When I meet new people, it matters what their tastes in books are – not because I judge people based on what they read, but because when you share a love for a book with someone that leads to deep conversations, and when they introduce you to new material, that gift widens your awareness of the world.
Ten years ago a friend recommended the book Life of Pi but I gave up halfway through because the descriptions were making me feel squeamish and seasick. In the intervening decade, I’ve lost count of the number of people who have described it as one of their favourite books and who have expressed surprise at my lack of interest in reading it. Last week, curious about what all the fuss was about, I picked it up again, and this time around I thoroughly enjoyed the read.
Without giving up too many plot details, to read this novel is to realise that writing is a craft. It doesn’t make sense to moan and complain about not being a good writer if you wish to write, you have to be relentless in your practice. The author’s sentences are sturdy, his metaphors and similes are unusual, his pacing is wonderful, and he is all in all, a master writer and storyteller. (Days later while skyping with the Nephew, I tried to explain the story and the animals, and even my four year old friend was engrossed).
In addition to his skill with words, the book is powerful in its themes. In the main protagonist’s meditations on life he touches on belief, religion, saying goodbye and the compulsion to move (among other topics) and his insight in everything he addresses is keen. And meeting Piscine Molitor Patel, like meeting Dorothea Brooke or David Copperfield or Jane Eyre, changes you. He has gentleness with people who lack understanding, he is fiercely determined to survive, he longs for books, he cares for life, he is unassuming. I feel I have much to learn from him, and this book was a reminder that great fiction impacts your personality, your outlook on life, your perspective on different issues and subjects, the traits you value in others, and the goals and dreams that you have. This book was a reminder that novels matter because they touch us a way that non-fiction, important as it is, cannot.
Below, some of my favourite quotes from the book:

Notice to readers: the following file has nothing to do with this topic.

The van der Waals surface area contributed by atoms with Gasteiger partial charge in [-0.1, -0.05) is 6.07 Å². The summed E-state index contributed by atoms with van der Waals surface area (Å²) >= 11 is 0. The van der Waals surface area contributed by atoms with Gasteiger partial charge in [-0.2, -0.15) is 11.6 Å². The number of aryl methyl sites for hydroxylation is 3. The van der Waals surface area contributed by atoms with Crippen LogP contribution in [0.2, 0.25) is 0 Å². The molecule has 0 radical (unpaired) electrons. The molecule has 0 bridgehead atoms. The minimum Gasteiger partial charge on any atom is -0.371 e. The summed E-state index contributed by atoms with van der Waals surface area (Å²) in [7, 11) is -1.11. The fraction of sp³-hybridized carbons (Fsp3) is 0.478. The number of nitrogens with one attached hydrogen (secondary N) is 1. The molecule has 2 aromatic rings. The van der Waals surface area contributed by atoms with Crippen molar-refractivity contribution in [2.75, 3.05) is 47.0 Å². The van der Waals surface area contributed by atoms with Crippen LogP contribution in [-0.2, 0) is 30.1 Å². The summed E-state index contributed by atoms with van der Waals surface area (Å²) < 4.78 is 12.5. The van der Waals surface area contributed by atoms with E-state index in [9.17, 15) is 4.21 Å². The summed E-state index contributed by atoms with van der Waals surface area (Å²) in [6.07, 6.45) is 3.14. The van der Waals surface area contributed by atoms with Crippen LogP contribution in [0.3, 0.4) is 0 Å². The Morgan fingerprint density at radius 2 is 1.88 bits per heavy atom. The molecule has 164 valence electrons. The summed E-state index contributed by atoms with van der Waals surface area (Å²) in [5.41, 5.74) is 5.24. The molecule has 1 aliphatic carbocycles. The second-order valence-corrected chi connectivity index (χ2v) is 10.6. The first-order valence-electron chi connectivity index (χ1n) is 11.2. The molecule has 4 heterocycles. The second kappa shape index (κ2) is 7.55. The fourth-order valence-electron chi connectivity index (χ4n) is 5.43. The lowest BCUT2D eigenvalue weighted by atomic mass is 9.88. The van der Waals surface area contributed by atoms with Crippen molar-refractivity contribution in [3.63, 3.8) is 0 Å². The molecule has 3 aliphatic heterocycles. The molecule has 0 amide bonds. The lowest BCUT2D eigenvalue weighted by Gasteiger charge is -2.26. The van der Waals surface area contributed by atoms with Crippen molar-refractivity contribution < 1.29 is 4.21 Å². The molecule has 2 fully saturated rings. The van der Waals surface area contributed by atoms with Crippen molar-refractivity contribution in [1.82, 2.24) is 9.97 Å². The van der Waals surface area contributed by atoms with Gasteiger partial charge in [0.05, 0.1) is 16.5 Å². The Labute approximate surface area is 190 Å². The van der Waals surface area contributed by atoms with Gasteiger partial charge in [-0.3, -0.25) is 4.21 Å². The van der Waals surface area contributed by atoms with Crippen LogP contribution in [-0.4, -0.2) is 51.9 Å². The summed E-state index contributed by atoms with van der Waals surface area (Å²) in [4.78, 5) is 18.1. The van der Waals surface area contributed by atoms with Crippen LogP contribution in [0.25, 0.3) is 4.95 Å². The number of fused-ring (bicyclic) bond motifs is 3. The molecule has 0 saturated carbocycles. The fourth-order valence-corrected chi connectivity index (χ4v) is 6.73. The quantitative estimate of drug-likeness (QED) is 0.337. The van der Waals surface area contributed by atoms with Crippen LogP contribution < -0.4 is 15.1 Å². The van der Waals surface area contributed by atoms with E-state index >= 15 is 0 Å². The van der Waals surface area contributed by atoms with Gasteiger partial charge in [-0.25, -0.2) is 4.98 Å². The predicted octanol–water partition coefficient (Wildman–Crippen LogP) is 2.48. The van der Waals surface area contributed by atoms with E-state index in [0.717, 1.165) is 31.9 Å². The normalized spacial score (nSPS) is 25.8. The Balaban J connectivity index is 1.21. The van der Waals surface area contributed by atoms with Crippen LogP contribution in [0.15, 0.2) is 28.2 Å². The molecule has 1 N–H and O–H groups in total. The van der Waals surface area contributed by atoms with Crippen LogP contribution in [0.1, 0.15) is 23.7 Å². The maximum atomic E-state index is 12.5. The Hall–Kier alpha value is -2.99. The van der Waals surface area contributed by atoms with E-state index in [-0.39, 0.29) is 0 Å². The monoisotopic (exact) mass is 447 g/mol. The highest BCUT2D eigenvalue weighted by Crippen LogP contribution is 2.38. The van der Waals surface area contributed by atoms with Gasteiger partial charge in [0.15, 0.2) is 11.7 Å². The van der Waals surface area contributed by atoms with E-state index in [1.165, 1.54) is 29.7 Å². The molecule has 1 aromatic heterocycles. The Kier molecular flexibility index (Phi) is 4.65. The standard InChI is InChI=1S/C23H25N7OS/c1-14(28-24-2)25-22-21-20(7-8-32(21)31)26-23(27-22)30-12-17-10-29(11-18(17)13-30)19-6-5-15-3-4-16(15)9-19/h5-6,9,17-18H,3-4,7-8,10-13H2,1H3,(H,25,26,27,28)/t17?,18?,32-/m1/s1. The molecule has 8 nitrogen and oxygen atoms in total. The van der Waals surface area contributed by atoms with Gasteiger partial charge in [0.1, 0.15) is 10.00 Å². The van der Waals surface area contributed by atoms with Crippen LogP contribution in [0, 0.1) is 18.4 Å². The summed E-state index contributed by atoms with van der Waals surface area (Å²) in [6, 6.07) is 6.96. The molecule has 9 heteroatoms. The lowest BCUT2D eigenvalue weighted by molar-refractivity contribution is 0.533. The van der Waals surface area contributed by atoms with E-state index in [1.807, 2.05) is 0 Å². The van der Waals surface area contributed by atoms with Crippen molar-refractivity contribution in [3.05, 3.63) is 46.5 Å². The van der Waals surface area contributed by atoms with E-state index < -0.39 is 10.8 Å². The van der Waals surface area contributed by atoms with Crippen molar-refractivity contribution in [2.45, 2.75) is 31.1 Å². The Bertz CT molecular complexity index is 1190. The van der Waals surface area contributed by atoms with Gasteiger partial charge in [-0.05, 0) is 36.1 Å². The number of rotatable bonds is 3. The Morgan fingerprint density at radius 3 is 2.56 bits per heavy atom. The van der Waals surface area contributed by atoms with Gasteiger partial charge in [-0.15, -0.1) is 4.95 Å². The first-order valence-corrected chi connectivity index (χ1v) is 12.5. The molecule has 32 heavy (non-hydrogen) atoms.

To choose doubt as a philosophy in life is akin to choosing immobility as a means of transportation (28)
“What is your religion about?” I asked. His eyes lit up. “It is about the Beloved”,” he replied. I challenge anyone to understand Islam, its spirit, and not to love it. It is a beautiful religion of brotherhood and devotion.” ( p.60)
The presence of God is the finest of rewards.(p.63)
“All living things contain a measure of madness that moves them in strange, sometimes inexplicable ways. This madness can be saving; it is part and parcel of the ability to adapt. Without it, no species would survive. Whatever the reason for wanting to escape, sane or insane, zoo detractors, should understand that animals don’t escape to somewhere but from something. Something within their territory has frightened them – the intrusion of an enemy, the assault of a dominant animal, a startling noise – and set off a flight reaction.
“Why do people move? What makes them uproot and leave everything they’ve known for a great unknown beyond the horizon? Why climb this Mount Everest of formalities that makes you feel like a beggar? Why enter this jungle of foreignness where everything is new, strange and difficult? The answer is the same over: people move in the hope of a better life.” (p.77)
On Saying Goodbye..
What a terrible thing it is to botch a farewell. I am a person who believes in form, in the harmony of order. Where we can, we must give things a meaningful shape…It’s important in life to conclude things properly. Only then can you let it go. Otherwise you are left with words you should have said but never did, and your heart is heavy with remorse. (p.285)